The Legacy of Slavery is Why Prisoners Make 10 Cents an Hour

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Forced Labor

This Labor Day, consider this: nearly 2,000 people in Arizona work every day for as little as 10 cents an hour.

While Labor Day is supposed to be a “national tribute to the contributions workers have made to the strength, prosperity, and well-being of our country,” this celebration is not afforded to workers in prison.

Some may argue that that prison work programs offer inmates the chance to receive valuable job training, but often prison labor is simply a system for companies and governments to profiteer through the exploitation of a rich source of cheap and easy to coerce labor.

And the system that exists today is largely due to the legacy of slavery and how servitude as “punishment for a crime” remains permissible under the 13th Amendment.

In an op-ed for AZ Central, Dr. Warren H. Stewart, Sr., president of the African American Clergy Coalition, explains:

Arizona prison labor is organized by a company called Arizona Correctional Industries (ACI). People may be surprised to learn that those with jobs through ACI don’t just do work for the prison that incarcerates them. Last year, ACI, which last year earned nearly $45 million in sales, farmed out “over 2.7 million hours of labor to private sector companies” as well.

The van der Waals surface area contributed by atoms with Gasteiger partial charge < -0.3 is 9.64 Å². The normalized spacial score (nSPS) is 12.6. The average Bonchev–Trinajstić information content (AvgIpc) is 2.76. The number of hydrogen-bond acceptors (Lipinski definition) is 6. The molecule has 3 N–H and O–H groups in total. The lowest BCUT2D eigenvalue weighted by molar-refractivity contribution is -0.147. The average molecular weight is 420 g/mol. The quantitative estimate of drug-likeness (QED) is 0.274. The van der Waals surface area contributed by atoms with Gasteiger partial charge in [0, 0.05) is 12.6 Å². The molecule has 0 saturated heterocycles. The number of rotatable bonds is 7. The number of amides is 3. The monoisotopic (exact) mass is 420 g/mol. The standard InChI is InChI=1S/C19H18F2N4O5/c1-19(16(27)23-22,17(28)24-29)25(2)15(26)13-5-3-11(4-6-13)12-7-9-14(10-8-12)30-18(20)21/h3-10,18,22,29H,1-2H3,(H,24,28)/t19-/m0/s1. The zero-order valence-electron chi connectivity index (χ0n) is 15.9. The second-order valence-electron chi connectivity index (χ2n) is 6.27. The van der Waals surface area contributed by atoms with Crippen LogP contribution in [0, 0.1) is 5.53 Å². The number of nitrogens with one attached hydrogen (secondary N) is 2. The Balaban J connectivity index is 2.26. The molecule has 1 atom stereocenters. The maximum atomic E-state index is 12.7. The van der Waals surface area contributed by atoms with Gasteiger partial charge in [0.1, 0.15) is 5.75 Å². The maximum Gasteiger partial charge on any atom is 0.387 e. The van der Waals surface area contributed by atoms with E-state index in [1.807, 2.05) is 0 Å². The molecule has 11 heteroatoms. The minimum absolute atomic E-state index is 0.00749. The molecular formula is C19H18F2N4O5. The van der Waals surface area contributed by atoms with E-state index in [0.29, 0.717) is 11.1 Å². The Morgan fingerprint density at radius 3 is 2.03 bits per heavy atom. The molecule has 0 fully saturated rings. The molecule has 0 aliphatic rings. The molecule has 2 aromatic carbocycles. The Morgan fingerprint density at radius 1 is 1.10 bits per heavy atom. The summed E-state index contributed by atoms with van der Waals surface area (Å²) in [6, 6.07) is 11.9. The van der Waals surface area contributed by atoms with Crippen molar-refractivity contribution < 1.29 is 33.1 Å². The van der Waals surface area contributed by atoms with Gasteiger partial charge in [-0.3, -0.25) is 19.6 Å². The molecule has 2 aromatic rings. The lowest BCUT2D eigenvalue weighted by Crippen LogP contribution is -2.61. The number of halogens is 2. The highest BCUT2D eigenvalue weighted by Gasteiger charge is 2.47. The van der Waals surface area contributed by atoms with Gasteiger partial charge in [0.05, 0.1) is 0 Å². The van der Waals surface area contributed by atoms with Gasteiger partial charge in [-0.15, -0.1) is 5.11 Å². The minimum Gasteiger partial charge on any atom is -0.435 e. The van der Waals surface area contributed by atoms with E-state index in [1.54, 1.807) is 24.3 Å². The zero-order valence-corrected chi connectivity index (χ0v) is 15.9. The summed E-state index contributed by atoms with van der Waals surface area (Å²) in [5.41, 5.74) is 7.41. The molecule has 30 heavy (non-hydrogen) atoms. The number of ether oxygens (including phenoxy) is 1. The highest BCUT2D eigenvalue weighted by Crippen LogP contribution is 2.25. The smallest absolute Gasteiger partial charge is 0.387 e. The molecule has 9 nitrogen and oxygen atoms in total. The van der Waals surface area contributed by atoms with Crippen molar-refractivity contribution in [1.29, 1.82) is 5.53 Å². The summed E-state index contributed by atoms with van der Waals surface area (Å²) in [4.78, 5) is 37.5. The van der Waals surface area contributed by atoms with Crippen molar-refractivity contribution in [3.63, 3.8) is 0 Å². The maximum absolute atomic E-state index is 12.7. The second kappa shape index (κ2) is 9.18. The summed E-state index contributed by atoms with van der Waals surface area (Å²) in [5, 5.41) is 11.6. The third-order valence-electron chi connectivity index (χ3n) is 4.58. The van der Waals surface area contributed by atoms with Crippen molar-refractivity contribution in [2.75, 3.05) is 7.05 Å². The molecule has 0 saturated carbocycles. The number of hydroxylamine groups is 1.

Indeed, for more than 10 years, the biggest employer of prison laborers in Arizona has been the privately owned Hickman Family Farms. For Hickman, incarcerated people load trucks, pack egg cartons and erect new barns. In exchange, Hickman pays at least minimum wage to ACI, but only a fraction of that money makes it into the hands of workers.

The arrangement tracks the shameful practice, developed during Reconstruction, of “convict leasing” at notorious prisons like Parchman Farm in Mississippi, when southern states would lease prisoners to wealthy contractors. The practice filtered slavery through criminal convictions and prisons to exploit the exception in the 13th Amendment, which otherwise banned slavery, for servitude that is “punishment for crime.”

Indeed, if one of the goals of prison is to help rehabilitate people for re-entry into society, it is questionable that prisoners are only guaranteed $50 upon their release.

As Heather Ann Thompson, an expert on prison labor notes, “The evidence is overwhelming that the jobs most prisoners do are not likely transportable to the outside.”

This combination sets them up to fail.

For Dr. Stewart, workers in prison deserve dignity and the ability to keep more of their paycheck so that they can survive and help their families upon release.

Thus, he writes, “This Labor Day, let’s pay tribute to their work by lifting our voices to the call for more pay and fair treatment. Let’s demand change to this unjust practice of prison for profit.”

Chip in and help end modern slavery once and for all.

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John Blocher Recent comment authors
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John Blocher
John Blocher

In the US, 22 states have some form of slavery or indentured servitude as punishment for crime in their state constitutions. Nebraska has a statewide vote in 2020 to fix their constitution. Vermont is working on theirs. Colorado fixed theirs in 2018. The state legislative votes are nearly 100% in favor of eliminating slavery and/or indentured servitude as punishment for crime. It is doable to fix every state constitution that has this issue within about a decade. Work it state by state.